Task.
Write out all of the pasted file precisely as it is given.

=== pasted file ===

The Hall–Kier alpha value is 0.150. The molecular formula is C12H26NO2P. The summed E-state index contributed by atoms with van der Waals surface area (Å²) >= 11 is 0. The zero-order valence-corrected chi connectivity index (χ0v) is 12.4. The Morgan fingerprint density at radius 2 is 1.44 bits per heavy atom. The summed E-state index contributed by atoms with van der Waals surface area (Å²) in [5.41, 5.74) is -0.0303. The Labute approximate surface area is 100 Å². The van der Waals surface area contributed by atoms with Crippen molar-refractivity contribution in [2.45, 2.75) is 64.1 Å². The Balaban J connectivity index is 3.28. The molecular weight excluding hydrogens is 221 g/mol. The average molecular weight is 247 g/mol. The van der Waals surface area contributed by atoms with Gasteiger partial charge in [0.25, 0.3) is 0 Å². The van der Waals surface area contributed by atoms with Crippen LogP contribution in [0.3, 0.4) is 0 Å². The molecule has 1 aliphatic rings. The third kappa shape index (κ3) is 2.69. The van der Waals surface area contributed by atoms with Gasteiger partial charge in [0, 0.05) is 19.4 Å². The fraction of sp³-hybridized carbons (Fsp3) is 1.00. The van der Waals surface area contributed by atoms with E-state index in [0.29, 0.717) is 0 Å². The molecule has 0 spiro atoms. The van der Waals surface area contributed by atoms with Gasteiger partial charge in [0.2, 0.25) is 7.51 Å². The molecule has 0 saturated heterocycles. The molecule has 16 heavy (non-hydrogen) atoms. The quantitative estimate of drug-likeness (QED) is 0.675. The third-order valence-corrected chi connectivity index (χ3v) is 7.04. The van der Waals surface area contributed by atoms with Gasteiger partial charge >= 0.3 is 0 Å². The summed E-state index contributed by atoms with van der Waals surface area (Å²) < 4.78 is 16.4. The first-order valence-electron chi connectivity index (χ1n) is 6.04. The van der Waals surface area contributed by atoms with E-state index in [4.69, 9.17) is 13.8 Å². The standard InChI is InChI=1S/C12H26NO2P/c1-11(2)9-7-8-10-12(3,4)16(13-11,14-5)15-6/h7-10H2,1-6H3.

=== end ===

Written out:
The Hall–Kier alpha value is 0.150. The molecular formula is C12H26NO2P. The summed E-state index contributed by atoms with van der Waals surface area (Å²) >= 11 is 0. The zero-order valence-corrected chi connectivity index (χ0v) is 12.4. The Morgan fingerprint density at radius 2 is 1.44 bits per heavy atom. The summed E-state index contributed by atoms with van der Waals surface area (Å²) in [5.41, 5.74) is -0.0303. The Labute approximate surface area is 100 Å². The van der Waals surface area contributed by atoms with Crippen molar-refractivity contribution in [2.45, 2.75) is 64.1 Å². The Balaban J connectivity index is 3.28. The molecular weight excluding hydrogens is 221 g/mol. The average molecular weight is 247 g/mol. The van der Waals surface area contributed by atoms with Gasteiger partial charge in [0.25, 0.3) is 0 Å². The van der Waals surface area contributed by atoms with Crippen LogP contribution in [0.3, 0.4) is 0 Å². The molecule has 1 aliphatic rings. The third kappa shape index (κ3) is 2.69. The van der Waals surface area contributed by atoms with Gasteiger partial charge in [0, 0.05) is 19.4 Å². The fraction of sp³-hybridized carbons (Fsp3) is 1.00. The van der Waals surface area contributed by atoms with E-state index in [0.29, 0.717) is 0 Å². The molecule has 0 spiro atoms. The van der Waals surface area contributed by atoms with Gasteiger partial charge in [0.2, 0.25) is 7.51 Å². The molecule has 0 saturated heterocycles. The molecule has 16 heavy (non-hydrogen) atoms. The quantitative estimate of drug-likeness (QED) is 0.675. The third-order valence-corrected chi connectivity index (χ3v) is 7.04. The van der Waals surface area contributed by atoms with Gasteiger partial charge >= 0.3 is 0 Å². The summed E-state index contributed by atoms with van der Waals surface area (Å²) < 4.78 is 16.4. The first-order valence-electron chi connectivity index (χ1n) is 6.04. The van der Waals surface area contributed by atoms with E-state index in [4.69, 9.17) is 13.8 Å². The standard InChI is InChI=1S/C12H26NO2P/c1-11(2)9-7-8-10-12(3,4)16(13-11,14-5)15-6/h7-10H2,1-6H3.